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How to apply for a Germany student visa in the Philippines (2017)

In June of this year, I received my offer to study at the University of Potsdam in Germany. I am super excited to go and I started preparations as early as I could. As a self-funded Filipino student, I searched the internet for some tips from those who went through this whole process. Apparently, I only found 1 Filipino student in Germany who wrote a blog and nothing else.

Anyway, if you are still searching for THE perfect course for you in Germany, the DAAD website has a comprehensive database of scholarships, universities, and courses. Also, there are many programs in Germany that are free or has minimal fees.

The easiest part of this whole journey is the application for a Masters course. If you have good college grades or relevant work experience, you have a shot at getting accepted. Everything after that is just stressful especially if you’re like me who overthinks everything. This is what I want to share here – practical matters on going through all the hoops and hurdles while trying to keep calm.

Please keep in mind that this based on my own personal experience and it may not be similar to yours. Here’s a step by step guide on enrollment and visa application.

  • As soon as you receive your offer from the university, schedule a visa appointment at the German Embassy. In my experience, when I booked an appointment I received a first email saying that there is a waiting time of 5 months and that they will send my final schedule in another email. The wait is usually long and book as early as possible. I applied for my appointment in June but my actual appointment was on August 30…and school starts October 1.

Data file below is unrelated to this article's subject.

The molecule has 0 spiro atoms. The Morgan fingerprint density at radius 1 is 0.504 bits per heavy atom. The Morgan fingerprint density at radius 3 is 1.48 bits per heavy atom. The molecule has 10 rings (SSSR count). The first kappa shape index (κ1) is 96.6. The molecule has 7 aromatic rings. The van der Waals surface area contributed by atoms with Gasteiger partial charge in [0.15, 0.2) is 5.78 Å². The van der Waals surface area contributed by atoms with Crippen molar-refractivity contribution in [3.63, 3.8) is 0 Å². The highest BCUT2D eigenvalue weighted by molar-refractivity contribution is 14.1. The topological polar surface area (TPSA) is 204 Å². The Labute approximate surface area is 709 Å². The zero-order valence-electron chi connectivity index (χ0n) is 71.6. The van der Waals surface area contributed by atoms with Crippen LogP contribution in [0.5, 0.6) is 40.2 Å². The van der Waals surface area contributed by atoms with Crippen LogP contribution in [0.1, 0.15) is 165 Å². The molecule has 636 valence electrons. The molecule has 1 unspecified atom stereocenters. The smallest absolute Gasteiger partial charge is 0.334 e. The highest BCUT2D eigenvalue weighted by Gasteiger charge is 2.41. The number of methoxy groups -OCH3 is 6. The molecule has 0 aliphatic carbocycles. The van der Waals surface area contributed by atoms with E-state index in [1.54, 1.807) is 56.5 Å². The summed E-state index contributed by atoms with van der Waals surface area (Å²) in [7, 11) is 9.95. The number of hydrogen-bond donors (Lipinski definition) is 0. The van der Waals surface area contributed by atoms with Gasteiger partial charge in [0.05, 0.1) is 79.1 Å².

If you’re a self-funded student, you will also need to pay your registration fee to secure your spot in the university.

  • Read the requirements, read it 1 million times. You need to comply with the requirements and more. Make sure that you have at least 3 sets of all the documents. Prepare other documents too that are not in the requirements list such as diploma, transcript of records, place of residence, etc.
  • If you’re a self-funded student, you need to open a blocked account in a German Bank and deposit the amount required by the embassy. I opened mine in Deutsche Bank and as of August 2017, they require EUR 8640 for 12 months in Germany. Opening a bank account is quite simple as long as you have money to cover your cost.
    • Print and fill out the form and request for a bank certificate from your local bank in the Philippines.
    • When your documents are complete, go to the German Embassy to have your documents authenticated. You do not need to set an appointment for this but ask the Embassy for the time slot for this kind of transaction. There is a fee of PHP 1780.
    • Double check your documents and make sure you signed everything. Then, ship via DHL to Deutsche Bank in Hamburg and wait for their email notifying you that the account is open.
    • Deposit the required amount in your blocked account via wire transfer from your local bank. Note that there is EUR 150 fee for opening the account, it will be deducted from your deposit.
    • The bank will email you the confirmation letter that the money has been credited to your bank account. You need to print this out and include in your documents for visa application

I also found out that you can also open an account on Fintiba which offers cheaper transaction fees but I’m not sure about their process.

  • You also need to purchase a health insurance for the duration of your stay in Germany. I got mine from Mawista, it’s relatively cheap. They have different packages for as low as 25eur/month but I bought the Student Comfort package because I don’t want to risk it. You can buy it online and you’ll get your insurance on the same day.
  • On the day of your visa appointment, bring everything and arrive an hour early because the traffic in Makati is insane. My appointment was at 8:00am and I arrived in RCBC Plaza at around 6:30am. The embassy allows applicants to enter as early as 7:30am so I was 2nd in line! Yay! I have to say that the interview was nerve-wracking but as long as you’re earnest and sincere, you’ll be fine.

This pretty much sums up my July and August 2017. During this time, I was too stressed and worried because I wanted to get everything right and perfect. But it wasn’t, I honestly feel like I messed up in the interview part. Hopefully everything works out!

I learned to be an independent goal-getter through this experience.

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